ATLANTA -- Roy Barnes looked up from his prepared text during a ceremony inside the state Capitol earlier this month and began to repeat the words from memory.
He was swearing in members of the latest task force he had created to look for solutions to a problem facing Georgia, and he had the lengthy oath of office down pat.
"After you do it a few times, you find you know most of it," Barnes said last week, as he neared the end of his first year as governor.
And that's not the only skill in which Barnes has demonstrated mastery in the last 12 months. His supporters, and even some opponents, attribute what turned out to be a hugely successful 1999 for Barnes to his ability to work with varied interests.
The General Assembly enacted the new governor's entire 27-item legislative agenda, including a bill creating a regional transportation authority to come to grips with the Atlanta area's traffic congestion and dirty air and another bill giving managed-care patients more choice of doctors and the right to sue their health plan over medical decisions.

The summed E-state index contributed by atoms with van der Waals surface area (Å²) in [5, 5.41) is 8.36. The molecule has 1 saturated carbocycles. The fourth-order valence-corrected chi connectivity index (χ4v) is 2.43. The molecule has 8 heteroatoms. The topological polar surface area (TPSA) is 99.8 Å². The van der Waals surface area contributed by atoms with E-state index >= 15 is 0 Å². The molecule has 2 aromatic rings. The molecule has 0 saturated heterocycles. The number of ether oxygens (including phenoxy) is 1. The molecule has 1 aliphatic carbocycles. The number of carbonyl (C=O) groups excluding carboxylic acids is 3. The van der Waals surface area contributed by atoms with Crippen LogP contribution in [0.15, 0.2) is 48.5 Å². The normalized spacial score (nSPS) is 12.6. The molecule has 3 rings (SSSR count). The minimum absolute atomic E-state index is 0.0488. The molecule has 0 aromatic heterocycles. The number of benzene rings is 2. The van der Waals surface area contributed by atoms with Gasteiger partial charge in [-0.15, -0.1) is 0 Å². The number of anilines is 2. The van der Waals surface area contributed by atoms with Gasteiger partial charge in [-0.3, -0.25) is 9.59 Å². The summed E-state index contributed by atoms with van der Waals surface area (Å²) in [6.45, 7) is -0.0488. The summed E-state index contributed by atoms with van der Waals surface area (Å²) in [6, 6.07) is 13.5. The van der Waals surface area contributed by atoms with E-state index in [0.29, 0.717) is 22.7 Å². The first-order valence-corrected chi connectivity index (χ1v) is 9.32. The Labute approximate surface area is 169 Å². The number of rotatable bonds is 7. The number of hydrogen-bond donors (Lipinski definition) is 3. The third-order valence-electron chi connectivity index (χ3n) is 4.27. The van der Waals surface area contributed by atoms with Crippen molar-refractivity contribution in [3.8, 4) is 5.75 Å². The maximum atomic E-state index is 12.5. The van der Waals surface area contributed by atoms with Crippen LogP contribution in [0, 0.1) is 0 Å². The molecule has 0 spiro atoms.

In part, Barnes' good working relationship with lawmakers comes from the fact that he is one of them. He served for 16 years in the state Senate and six more in the House before being elected governor.
But House Minority Whip Earl Ehrhart, R-Powder Springs, said the Democratic governor's handling of legislators, including Republicans, also reflects …